Ventura has a “homeless” problem. We aren’t the only ones, but while there’s passionate debate about why, our beach community has become home to the largest homeless population in the county (although just barely ahead of Oxnard, which used to have the largest number).

What’s worse, the problem seems to be growing. At least in visibility. Part of that visibility, ironically, is because, as a community, we are taking a more active role in confronting the challenge. For years, encampments in the Ventura riverbottom or other out-of-the-way places were quietly tolerated for lack of alternatives. But it’s dawned on pretty much everyone that squatter camps are not a “solution.” In fact, they’ve turned into a really big problem and our efforts to dislodge them are at least temporarily pushing some of the problem elsewhere in our community.

It would be ideal if we suddenly had much better solutions. Yet we can’t wave a magic wand and make the problem go away. We can’t afford to build housing for everyone. We can’t lock everyone up. We can’t run everyone out of town. In fact, the “homeless” problem is really a misnomer. People without homes run a wide gamut. They include families whose breadwinners are out of work, hardened criminal predators, tragically damaged people with mental illnesses or crippling addictions, and young people acting out on some misguided impulses.

But the absence of a single panacea should not discourage us from redoubling our efforts to tackle the multiple challenges that get lumped together as the “homeless problem.”
I say redoubling because it is amazing how many people are already part of the solution. As never before, city government, county government, social service organizations, churches, businesses and caring individuals are coming together around a strategy that makes sense because it recognizes that this is a challenge we all have to work on together to solve.

Here are just a few of the efforts going forward:    

• A coordinated initiative to eliminate illegal camps in the Ventura riverbottom is already producing results. Even if those results are initially uncomfortable, getting people out of the river is better for everyone.    

• A Safe and Clean Public Places thrust has reduced criminal and antisocial behavior in areas like the Promenade and Plaza Park through focused police presence and active intervention by social service agencies providing help to those who want help.    

• The Homeless 2 Home project, spearheaded by the Salvation Army, Turning Point Foundation and Project Understanding, is serving 150 homeless clients and has placed 52 of them in permanent housing.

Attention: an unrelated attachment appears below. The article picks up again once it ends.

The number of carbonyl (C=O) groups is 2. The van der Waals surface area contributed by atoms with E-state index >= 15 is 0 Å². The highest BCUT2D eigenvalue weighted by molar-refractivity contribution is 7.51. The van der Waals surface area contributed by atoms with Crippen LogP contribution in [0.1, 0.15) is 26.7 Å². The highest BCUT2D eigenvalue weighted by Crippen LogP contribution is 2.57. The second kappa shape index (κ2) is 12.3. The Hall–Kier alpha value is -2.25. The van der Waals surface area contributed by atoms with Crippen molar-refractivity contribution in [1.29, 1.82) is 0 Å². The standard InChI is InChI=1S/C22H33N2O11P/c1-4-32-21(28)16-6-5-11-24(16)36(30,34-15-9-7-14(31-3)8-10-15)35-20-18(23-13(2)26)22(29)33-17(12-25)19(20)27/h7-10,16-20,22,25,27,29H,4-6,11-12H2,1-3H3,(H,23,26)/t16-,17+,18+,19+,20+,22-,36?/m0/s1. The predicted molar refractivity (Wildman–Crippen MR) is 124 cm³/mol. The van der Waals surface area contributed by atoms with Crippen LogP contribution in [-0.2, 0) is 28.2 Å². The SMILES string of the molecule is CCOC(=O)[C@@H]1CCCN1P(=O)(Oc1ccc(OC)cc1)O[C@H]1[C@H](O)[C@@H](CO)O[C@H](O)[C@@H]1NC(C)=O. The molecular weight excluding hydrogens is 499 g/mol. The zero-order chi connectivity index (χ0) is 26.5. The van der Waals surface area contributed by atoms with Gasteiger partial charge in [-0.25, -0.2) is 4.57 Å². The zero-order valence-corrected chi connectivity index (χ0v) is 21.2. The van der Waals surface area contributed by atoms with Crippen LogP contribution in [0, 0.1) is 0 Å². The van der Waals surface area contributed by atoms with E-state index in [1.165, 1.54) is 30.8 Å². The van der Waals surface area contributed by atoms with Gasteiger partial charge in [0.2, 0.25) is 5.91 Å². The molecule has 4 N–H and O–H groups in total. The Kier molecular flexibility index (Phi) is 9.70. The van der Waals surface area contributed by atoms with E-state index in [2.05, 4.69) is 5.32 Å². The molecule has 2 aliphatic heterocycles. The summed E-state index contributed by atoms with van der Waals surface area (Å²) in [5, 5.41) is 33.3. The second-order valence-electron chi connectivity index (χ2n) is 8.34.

• The originally controversial Safe Sleep program is quietly and successfully providing short-term accommodation for people “down on their luck” by letting about 20 carefully screened families and individuals stay in their cars in church parking lots that provide access to bathrooms and targeted help to get them back in jobs and housing.    

• The Downtown Ventura Organization is discreetly raising funds to help individuals or families stranded in Ventura to afford gas money or bus tickets back to their homes.      

• The Kingdom Center (a converted motel supported by more than 20 local churches) and River Haven (the small homeless community of “dome homes” run by the Turning Point Foundation) are helping motivated people turn their lives around.

There are many more worthwhile projects and initiatives taking place. Some have been working for years; others are brand-new. What’s most encouraging is the increasing understanding that the “solution” is not “either/or” (typically compassion or crackdown) but “both/and.” As a community, we don’t have to choose between either a big heart or a tough crackdown. We can agree on a strategy that is both compassionate about human need and intolerant of criminal and antisocial behaviors, and unhealthy as well as unsightly conditions.

The next step is broadening our partnerships and deepening our commitment across the community. While it would be nice to have “someone else” solve this problem, no single entity can bear that load. Sure, it’s easy for citizens to demand that government fix the problem. It’s tempting for the city to pass the buck to the county. Many expect churches and nonprofits to bear the load. But if we want change, waiting for others to change is not the answer.

Mayor Mike Tracy and the City Council have marshaled city government resources and commitment. The most important thing any citizen can do is not to give to panhandlers but direct generosity to organizations actively making a real difference in people’s lives. You can also lend your vocal support to government, business, nonprofit and spiritual efforts to work on this problem together. Finally, if you aren’t already part of the solution, you can become directly involved. If we want success on such a big challenge, we’ve all got to step up.  

Rick Cole is the city manager of Ventura.